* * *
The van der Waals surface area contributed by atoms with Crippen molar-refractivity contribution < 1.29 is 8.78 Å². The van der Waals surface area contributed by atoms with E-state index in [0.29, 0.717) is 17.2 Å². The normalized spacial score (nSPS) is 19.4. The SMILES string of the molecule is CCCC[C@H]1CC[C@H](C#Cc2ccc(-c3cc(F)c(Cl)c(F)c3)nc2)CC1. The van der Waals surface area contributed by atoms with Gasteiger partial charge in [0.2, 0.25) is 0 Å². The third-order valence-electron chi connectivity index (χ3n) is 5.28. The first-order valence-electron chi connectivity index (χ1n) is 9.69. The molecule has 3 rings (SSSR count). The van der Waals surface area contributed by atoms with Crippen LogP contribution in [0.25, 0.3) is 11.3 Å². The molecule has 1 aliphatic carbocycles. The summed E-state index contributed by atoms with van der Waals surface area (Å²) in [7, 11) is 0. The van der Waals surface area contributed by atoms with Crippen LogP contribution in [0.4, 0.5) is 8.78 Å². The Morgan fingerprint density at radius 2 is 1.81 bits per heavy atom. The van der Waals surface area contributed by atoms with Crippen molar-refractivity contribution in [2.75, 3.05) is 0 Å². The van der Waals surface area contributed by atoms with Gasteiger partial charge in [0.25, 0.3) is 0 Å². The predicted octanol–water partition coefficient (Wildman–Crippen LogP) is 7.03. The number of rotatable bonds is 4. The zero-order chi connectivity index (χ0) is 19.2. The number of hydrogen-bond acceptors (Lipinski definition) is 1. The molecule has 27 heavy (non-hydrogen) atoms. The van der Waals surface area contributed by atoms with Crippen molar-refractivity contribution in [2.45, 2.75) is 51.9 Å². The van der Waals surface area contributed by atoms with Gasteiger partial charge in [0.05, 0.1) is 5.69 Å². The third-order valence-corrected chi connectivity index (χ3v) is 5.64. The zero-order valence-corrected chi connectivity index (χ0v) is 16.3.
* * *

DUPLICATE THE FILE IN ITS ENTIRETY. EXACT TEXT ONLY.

The van der Waals surface area contributed by atoms with Crippen molar-refractivity contribution < 1.29 is 8.78 Å². The van der Waals surface area contributed by atoms with E-state index in [0.29, 0.717) is 17.2 Å². The normalized spacial score (nSPS) is 19.4. The SMILES string of the molecule is CCCC[C@H]1CC[C@H](C#Cc2ccc(-c3cc(F)c(Cl)c(F)c3)nc2)CC1. The van der Waals surface area contributed by atoms with Gasteiger partial charge in [0.2, 0.25) is 0 Å². The third-order valence-electron chi connectivity index (χ3n) is 5.28. The first-order valence-electron chi connectivity index (χ1n) is 9.69. The molecule has 3 rings (SSSR count). The van der Waals surface area contributed by atoms with Crippen LogP contribution in [0.25, 0.3) is 11.3 Å². The molecule has 1 aliphatic carbocycles. The summed E-state index contributed by atoms with van der Waals surface area (Å²) in [7, 11) is 0. The van der Waals surface area contributed by atoms with Crippen LogP contribution in [0.4, 0.5) is 8.78 Å². The Morgan fingerprint density at radius 2 is 1.81 bits per heavy atom. The van der Waals surface area contributed by atoms with Crippen molar-refractivity contribution in [2.75, 3.05) is 0 Å². The van der Waals surface area contributed by atoms with Gasteiger partial charge in [0.25, 0.3) is 0 Å². The predicted octanol–water partition coefficient (Wildman–Crippen LogP) is 7.03. The number of rotatable bonds is 4. The zero-order chi connectivity index (χ0) is 19.2. The number of hydrogen-bond acceptors (Lipinski definition) is 1. The molecule has 27 heavy (non-hydrogen) atoms. The van der Waals surface area contributed by atoms with Crippen molar-refractivity contribution in [2.45, 2.75) is 51.9 Å². The van der Waals surface area contributed by atoms with Gasteiger partial charge in [0.05, 0.1) is 5.69 Å². The third-order valence-corrected chi connectivity index (χ3v) is 5.64. The zero-order valence-corrected chi connectivity index (χ0v) is 16.3.